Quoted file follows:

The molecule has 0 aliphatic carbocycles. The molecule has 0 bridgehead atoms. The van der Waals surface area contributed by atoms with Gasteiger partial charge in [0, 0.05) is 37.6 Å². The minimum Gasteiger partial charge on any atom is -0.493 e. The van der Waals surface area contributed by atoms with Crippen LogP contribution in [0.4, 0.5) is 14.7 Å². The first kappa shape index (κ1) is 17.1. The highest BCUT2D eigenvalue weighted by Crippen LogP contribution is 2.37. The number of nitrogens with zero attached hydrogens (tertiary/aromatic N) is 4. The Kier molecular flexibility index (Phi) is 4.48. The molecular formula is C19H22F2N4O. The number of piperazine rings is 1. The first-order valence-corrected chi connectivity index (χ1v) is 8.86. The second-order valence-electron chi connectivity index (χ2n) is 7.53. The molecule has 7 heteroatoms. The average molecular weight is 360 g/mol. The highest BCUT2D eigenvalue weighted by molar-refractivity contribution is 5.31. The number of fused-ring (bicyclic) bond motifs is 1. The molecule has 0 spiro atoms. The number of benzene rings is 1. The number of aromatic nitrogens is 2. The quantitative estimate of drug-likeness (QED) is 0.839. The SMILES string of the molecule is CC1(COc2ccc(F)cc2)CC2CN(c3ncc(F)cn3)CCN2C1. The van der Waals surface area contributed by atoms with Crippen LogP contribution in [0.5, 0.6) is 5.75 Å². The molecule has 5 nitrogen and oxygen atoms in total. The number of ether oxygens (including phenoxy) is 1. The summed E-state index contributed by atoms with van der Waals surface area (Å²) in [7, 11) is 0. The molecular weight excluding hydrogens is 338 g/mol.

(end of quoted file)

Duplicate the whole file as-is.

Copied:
The molecule has 0 aliphatic carbocycles. The molecule has 0 bridgehead atoms. The van der Waals surface area contributed by atoms with Gasteiger partial charge in [0, 0.05) is 37.6 Å². The minimum Gasteiger partial charge on any atom is -0.493 e. The van der Waals surface area contributed by atoms with Crippen LogP contribution in [0.4, 0.5) is 14.7 Å². The first kappa shape index (κ1) is 17.1. The highest BCUT2D eigenvalue weighted by Crippen LogP contribution is 2.37. The number of nitrogens with zero attached hydrogens (tertiary/aromatic N) is 4. The Kier molecular flexibility index (Phi) is 4.48. The molecular formula is C19H22F2N4O. The number of piperazine rings is 1. The first-order valence-corrected chi connectivity index (χ1v) is 8.86. The second-order valence-electron chi connectivity index (χ2n) is 7.53. The molecule has 7 heteroatoms. The average molecular weight is 360 g/mol. The highest BCUT2D eigenvalue weighted by molar-refractivity contribution is 5.31. The number of fused-ring (bicyclic) bond motifs is 1. The molecule has 0 spiro atoms. The number of benzene rings is 1. The number of aromatic nitrogens is 2. The quantitative estimate of drug-likeness (QED) is 0.839. The SMILES string of the molecule is CC1(COc2ccc(F)cc2)CC2CN(c3ncc(F)cn3)CCN2C1. The van der Waals surface area contributed by atoms with Crippen LogP contribution in [0.5, 0.6) is 5.75 Å². The molecule has 5 nitrogen and oxygen atoms in total. The number of ether oxygens (including phenoxy) is 1. The summed E-state index contributed by atoms with van der Waals surface area (Å²) in [7, 11) is 0. The molecular weight excluding hydrogens is 338 g/mol.